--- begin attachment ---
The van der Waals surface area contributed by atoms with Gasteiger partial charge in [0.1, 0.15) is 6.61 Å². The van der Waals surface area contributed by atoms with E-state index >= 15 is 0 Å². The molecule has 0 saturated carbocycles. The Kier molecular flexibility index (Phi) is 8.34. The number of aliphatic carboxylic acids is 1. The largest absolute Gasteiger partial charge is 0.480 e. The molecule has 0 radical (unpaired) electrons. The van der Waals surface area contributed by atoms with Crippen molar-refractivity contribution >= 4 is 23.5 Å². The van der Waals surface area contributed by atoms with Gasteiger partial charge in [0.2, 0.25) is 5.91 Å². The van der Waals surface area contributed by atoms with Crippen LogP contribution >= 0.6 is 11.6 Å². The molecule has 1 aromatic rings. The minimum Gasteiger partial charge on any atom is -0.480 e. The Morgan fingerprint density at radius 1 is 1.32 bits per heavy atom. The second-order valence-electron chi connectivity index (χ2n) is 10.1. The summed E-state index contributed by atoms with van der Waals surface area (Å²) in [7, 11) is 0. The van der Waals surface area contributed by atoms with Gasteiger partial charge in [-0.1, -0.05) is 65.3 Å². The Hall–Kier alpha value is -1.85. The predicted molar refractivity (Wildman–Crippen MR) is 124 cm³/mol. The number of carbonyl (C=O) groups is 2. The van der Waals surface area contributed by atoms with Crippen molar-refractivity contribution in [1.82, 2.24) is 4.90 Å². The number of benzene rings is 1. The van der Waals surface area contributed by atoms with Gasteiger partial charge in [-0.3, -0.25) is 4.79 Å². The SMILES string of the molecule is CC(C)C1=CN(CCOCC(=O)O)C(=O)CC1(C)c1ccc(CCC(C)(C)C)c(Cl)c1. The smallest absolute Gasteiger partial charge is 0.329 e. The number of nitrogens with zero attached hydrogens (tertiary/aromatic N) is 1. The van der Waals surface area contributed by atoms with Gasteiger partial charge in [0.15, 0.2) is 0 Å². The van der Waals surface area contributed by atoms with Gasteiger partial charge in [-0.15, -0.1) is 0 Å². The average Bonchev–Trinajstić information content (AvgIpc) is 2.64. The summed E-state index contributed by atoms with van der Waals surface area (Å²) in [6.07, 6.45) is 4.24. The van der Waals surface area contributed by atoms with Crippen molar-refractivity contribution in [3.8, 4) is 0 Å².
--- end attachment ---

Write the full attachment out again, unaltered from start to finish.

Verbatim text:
The van der Waals surface area contributed by atoms with Gasteiger partial charge in [0.1, 0.15) is 6.61 Å². The van der Waals surface area contributed by atoms with E-state index >= 15 is 0 Å². The molecule has 0 saturated carbocycles. The Kier molecular flexibility index (Phi) is 8.34. The number of aliphatic carboxylic acids is 1. The largest absolute Gasteiger partial charge is 0.480 e. The molecule has 0 radical (unpaired) electrons. The van der Waals surface area contributed by atoms with Crippen molar-refractivity contribution >= 4 is 23.5 Å². The van der Waals surface area contributed by atoms with Gasteiger partial charge in [0.2, 0.25) is 5.91 Å². The van der Waals surface area contributed by atoms with Crippen LogP contribution >= 0.6 is 11.6 Å². The molecule has 1 aromatic rings. The minimum Gasteiger partial charge on any atom is -0.480 e. The Morgan fingerprint density at radius 1 is 1.32 bits per heavy atom. The second-order valence-electron chi connectivity index (χ2n) is 10.1. The summed E-state index contributed by atoms with van der Waals surface area (Å²) in [7, 11) is 0. The van der Waals surface area contributed by atoms with Gasteiger partial charge in [-0.1, -0.05) is 65.3 Å². The Hall–Kier alpha value is -1.85. The predicted molar refractivity (Wildman–Crippen MR) is 124 cm³/mol. The number of carbonyl (C=O) groups is 2. The van der Waals surface area contributed by atoms with Crippen molar-refractivity contribution in [1.82, 2.24) is 4.90 Å². The number of benzene rings is 1. The van der Waals surface area contributed by atoms with Gasteiger partial charge in [-0.3, -0.25) is 4.79 Å². The SMILES string of the molecule is CC(C)C1=CN(CCOCC(=O)O)C(=O)CC1(C)c1ccc(CCC(C)(C)C)c(Cl)c1. The smallest absolute Gasteiger partial charge is 0.329 e. The number of nitrogens with zero attached hydrogens (tertiary/aromatic N) is 1. The van der Waals surface area contributed by atoms with Gasteiger partial charge in [0.15, 0.2) is 0 Å². The van der Waals surface area contributed by atoms with Gasteiger partial charge in [-0.15, -0.1) is 0 Å². The average Bonchev–Trinajstić information content (AvgIpc) is 2.64. The summed E-state index contributed by atoms with van der Waals surface area (Å²) in [6.07, 6.45) is 4.24. The van der Waals surface area contributed by atoms with Crippen molar-refractivity contribution in [3.8, 4) is 0 Å².